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Wolf advocates not as sheepish as NYT claims

Is there a new dynamic playing out between ranchers and the defenders of wolves since they were taken of the endangered species list? The New York Times thinks wolf lovers and watchers have been chastened by the delisting and are newly compromising. “Aghast, some environmental groups had a moment of reckoning. Had they gone too far in using the Endangered Species Act as a cudgel instead of forging compromises with ranchers?”

Yeah, there’s a new dynamic: ranchers, hunters and government agents can kill wolves like they haven’t in a century. Michael Robinson of the Center for Biological Diversity points out that delisting wolves means that the USDA’s Wildlife Services unit, which kills wildlife for farmers and ranchers at taxpayer expense, will now be able to kill even more wolves for even more reasons. Like to promote elk hunting. Even though biologists say the wolves aren’t really hurting the elk.

Only about 1,100 wolves survive out west, but Wildlife Services kills an amazing number: 452 in FY2010 and 481 in FY2009. Wolves didn’t get kicked off the list (this time) by a bizarre political deal until April. In Idaho 169 wolves have been killed so far this year: 122 for hunters, 42 for cows and 5 for elk. Montana has already killed 136, more than half by hunting.

Leslie Kaufman’s story has some sense of history, but the entire premise seems based on a fabulist rancher’s point of view. I don’t know any wolf people who feel they have “gone too far.” Nor do they–we–feel we have been the ones overpowering the meek. The whole premise seems based on one quote: “‘I personally look back and say there were a number of things that conservationists did that were not effective and which blew up on us,’ said Lisa Upson, executive director of Keystone Conservation, which teaches ranchers non-lethal control methods.

Sure, maybe rhetoric gets overheated. Pat Goodman, senior wolf handler at Wolf Park in Indiana, says, wisely, that “it is very easy to bring shame on your cause and harden the attitudes of people on the other side by losing your temper, and making ad hominem attacks. Wolf advocates can help, she says, just by listening respectfully to ranchers and trying to work out ways to lessen the real impact of wolves. “Defenders did a very good thing in offering to pay stockmen to allow wolves to raise pups on their land, unmolested,” she says. “This turns wolves into a “cash crop” in that stockmen get paid even if the wolves do not take domestic prey (and not all wolves take domestic animals).”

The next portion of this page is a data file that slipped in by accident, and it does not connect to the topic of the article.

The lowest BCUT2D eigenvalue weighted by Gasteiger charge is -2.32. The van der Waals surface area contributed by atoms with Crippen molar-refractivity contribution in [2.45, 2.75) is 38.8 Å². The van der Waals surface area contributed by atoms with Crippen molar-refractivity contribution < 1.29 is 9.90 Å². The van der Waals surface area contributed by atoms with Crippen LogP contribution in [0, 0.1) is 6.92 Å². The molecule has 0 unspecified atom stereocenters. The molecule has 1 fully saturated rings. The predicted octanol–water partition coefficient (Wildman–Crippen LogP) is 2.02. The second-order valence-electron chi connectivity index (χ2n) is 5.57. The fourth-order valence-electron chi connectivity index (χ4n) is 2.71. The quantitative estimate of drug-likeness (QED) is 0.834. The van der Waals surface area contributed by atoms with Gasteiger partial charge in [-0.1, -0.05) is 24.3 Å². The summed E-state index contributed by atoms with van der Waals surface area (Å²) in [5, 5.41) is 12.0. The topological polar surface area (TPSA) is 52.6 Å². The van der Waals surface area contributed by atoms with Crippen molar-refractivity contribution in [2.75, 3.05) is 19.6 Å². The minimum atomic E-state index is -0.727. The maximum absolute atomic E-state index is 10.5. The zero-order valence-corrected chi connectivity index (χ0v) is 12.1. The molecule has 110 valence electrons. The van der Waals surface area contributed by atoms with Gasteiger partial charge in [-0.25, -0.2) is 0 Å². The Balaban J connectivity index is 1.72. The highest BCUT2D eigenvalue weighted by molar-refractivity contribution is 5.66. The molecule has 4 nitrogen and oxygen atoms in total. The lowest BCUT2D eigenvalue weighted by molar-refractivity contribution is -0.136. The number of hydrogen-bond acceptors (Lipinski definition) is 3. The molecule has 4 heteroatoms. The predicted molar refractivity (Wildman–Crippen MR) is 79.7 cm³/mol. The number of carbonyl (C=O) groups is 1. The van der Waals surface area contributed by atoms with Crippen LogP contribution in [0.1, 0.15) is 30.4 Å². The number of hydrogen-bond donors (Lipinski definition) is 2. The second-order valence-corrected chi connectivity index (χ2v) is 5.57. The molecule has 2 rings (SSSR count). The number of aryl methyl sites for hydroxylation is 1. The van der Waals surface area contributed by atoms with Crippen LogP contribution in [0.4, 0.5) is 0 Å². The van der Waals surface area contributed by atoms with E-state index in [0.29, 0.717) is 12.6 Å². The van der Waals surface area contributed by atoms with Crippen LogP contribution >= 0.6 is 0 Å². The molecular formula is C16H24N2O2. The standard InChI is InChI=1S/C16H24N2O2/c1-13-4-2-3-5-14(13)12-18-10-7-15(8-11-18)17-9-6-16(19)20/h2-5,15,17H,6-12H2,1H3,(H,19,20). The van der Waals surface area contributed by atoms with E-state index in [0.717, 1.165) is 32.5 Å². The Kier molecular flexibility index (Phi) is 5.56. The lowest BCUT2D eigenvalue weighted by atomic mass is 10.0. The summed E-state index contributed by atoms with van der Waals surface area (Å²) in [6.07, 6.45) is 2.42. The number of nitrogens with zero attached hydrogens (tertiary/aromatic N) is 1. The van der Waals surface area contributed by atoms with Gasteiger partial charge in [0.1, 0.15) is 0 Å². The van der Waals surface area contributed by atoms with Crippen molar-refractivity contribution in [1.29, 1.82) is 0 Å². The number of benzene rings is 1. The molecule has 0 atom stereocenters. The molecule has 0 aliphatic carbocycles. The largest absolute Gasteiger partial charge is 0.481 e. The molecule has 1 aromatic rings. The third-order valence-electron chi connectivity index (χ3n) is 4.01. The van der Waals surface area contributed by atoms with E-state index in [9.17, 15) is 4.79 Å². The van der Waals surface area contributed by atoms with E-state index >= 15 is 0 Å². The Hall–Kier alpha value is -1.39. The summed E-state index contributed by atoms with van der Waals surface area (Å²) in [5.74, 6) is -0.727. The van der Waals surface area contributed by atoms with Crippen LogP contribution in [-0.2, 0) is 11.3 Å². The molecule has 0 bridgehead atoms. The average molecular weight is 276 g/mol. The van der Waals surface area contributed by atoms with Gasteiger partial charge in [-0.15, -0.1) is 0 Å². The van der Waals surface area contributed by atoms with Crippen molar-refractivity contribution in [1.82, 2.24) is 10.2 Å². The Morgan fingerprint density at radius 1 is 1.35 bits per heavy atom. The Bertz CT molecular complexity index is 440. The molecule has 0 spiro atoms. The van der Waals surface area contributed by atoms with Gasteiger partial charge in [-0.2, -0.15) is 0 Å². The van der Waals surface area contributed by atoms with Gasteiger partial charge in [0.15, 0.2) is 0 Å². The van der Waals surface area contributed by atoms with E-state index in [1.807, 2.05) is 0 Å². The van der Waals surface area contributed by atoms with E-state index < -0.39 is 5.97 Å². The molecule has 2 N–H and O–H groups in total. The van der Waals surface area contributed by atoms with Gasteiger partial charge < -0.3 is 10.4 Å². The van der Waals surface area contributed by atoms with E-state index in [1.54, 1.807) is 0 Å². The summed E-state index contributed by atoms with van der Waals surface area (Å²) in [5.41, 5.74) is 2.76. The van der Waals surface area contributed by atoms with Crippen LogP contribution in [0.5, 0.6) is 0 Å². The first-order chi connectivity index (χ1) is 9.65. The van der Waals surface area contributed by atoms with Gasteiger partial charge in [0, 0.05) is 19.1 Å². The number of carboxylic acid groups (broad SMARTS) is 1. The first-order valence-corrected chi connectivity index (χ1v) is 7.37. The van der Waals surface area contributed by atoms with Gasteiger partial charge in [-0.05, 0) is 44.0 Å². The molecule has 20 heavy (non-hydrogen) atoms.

For decades the biggest tactic of wolf watchers has been to develop non-lethal control and share the cost. Defenders of Wildlife paid for livestock kills until 2010 and studies how to use non-lethal methods–like disposing of carcasses or using shepherds. (Ranchers says the criteria to prove losses are too high and the payments too low.)

But the New York Times balances the whole story on a single quote about a non-specific regret: “‘I personally look back and say there were a number of things that conservationists did that were not effective and which blew up on us,’ said Lisa Upson, executive director of Keystone Conservation, a Montana-based nonprofit group that offers ranchers help with nonlethal control measures.” It’s not like wolf advocates were out there shooting cattle on the sly. Upson even says she tried to share the cost of someone to guard cattle only to have ranchers use the money to hunt wolves by helicopter. Defenders says only 0.1% of cattle losses are from wolves.

What the story doesn’t get at is the sense of imbalance and injustice wolf lovers feel. I don’t think anyone, even ranchers, thinks that the convoluted budget rider that took wolves off the list by Congressional fiat, with no hope of judicial or scientific oversight, is how we like to run the country. And, in fact, the Center is fighting whether that’s Constitutional.

“This is an attack not just on the protection wolves, but also an attempt to undermine the Endangered Species Act as a whole,” Robinson says, sounding not particularly timid or bowed.

The federal government supports opponents of wolves–whether they are ranchers or elk hunters. Wildlife watchers far outnumber these groups, but we don’t get the kind of federal love. A rancher can graze cattle at a far reduced rate on federal land, then get another branch of the federal government to go out and kill wolves on their own land. That doesn’t even take into account all the lax meat inspection rules that favor meat producers over American families.

Yes, we lost that battle–for now. (The Center for Biological Diversity is appealing.) But wolves got defeated by stronger political opponents, not by science or deft arguments.

Check out the Center for Biological Diversity


wolf Where to SEE WOLVES (plus coyote, coywolf and any wild canid)

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